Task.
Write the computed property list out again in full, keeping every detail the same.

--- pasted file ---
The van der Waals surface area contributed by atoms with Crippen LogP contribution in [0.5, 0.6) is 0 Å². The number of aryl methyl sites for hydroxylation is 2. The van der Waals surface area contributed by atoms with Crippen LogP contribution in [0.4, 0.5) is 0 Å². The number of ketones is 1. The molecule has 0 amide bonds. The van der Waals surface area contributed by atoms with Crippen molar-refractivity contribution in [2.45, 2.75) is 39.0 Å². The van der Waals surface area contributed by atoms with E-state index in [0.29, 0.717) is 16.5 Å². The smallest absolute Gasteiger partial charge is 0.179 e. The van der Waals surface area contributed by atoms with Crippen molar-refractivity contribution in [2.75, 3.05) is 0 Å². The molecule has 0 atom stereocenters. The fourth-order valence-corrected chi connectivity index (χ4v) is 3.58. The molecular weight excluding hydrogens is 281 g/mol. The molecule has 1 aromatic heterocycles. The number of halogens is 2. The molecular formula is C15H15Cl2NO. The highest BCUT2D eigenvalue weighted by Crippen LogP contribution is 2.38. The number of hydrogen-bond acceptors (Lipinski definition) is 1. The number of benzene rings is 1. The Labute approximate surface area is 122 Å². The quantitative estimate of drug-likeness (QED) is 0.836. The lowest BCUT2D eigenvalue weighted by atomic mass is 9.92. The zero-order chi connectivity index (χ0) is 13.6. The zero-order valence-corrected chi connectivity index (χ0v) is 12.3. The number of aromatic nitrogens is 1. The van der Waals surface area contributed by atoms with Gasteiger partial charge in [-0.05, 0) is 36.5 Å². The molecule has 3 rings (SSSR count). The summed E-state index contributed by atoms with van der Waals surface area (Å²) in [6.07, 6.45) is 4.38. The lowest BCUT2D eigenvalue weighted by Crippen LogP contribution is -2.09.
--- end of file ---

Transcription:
The van der Waals surface area contributed by atoms with Crippen LogP contribution in [0.5, 0.6) is 0 Å². The number of aryl methyl sites for hydroxylation is 2. The van der Waals surface area contributed by atoms with Crippen LogP contribution in [0.4, 0.5) is 0 Å². The number of ketones is 1. The molecule has 0 amide bonds. The van der Waals surface area contributed by atoms with Crippen molar-refractivity contribution in [2.45, 2.75) is 39.0 Å². The van der Waals surface area contributed by atoms with E-state index in [0.29, 0.717) is 16.5 Å². The smallest absolute Gasteiger partial charge is 0.179 e. The van der Waals surface area contributed by atoms with Crippen molar-refractivity contribution in [2.75, 3.05) is 0 Å². The molecule has 0 atom stereocenters. The fourth-order valence-corrected chi connectivity index (χ4v) is 3.58. The molecular weight excluding hydrogens is 281 g/mol. The molecule has 1 aromatic heterocycles. The number of halogens is 2. The molecular formula is C15H15Cl2NO. The highest BCUT2D eigenvalue weighted by Crippen LogP contribution is 2.38. The number of hydrogen-bond acceptors (Lipinski definition) is 1. The number of benzene rings is 1. The Labute approximate surface area is 122 Å². The quantitative estimate of drug-likeness (QED) is 0.836. The lowest BCUT2D eigenvalue weighted by atomic mass is 9.92. The zero-order chi connectivity index (χ0) is 13.6. The zero-order valence-corrected chi connectivity index (χ0v) is 12.3. The number of aromatic nitrogens is 1. The van der Waals surface area contributed by atoms with Gasteiger partial charge in [-0.05, 0) is 36.5 Å². The molecule has 3 rings (SSSR count). The summed E-state index contributed by atoms with van der Waals surface area (Å²) in [6.07, 6.45) is 4.38. The lowest BCUT2D eigenvalue weighted by Crippen LogP contribution is -2.09.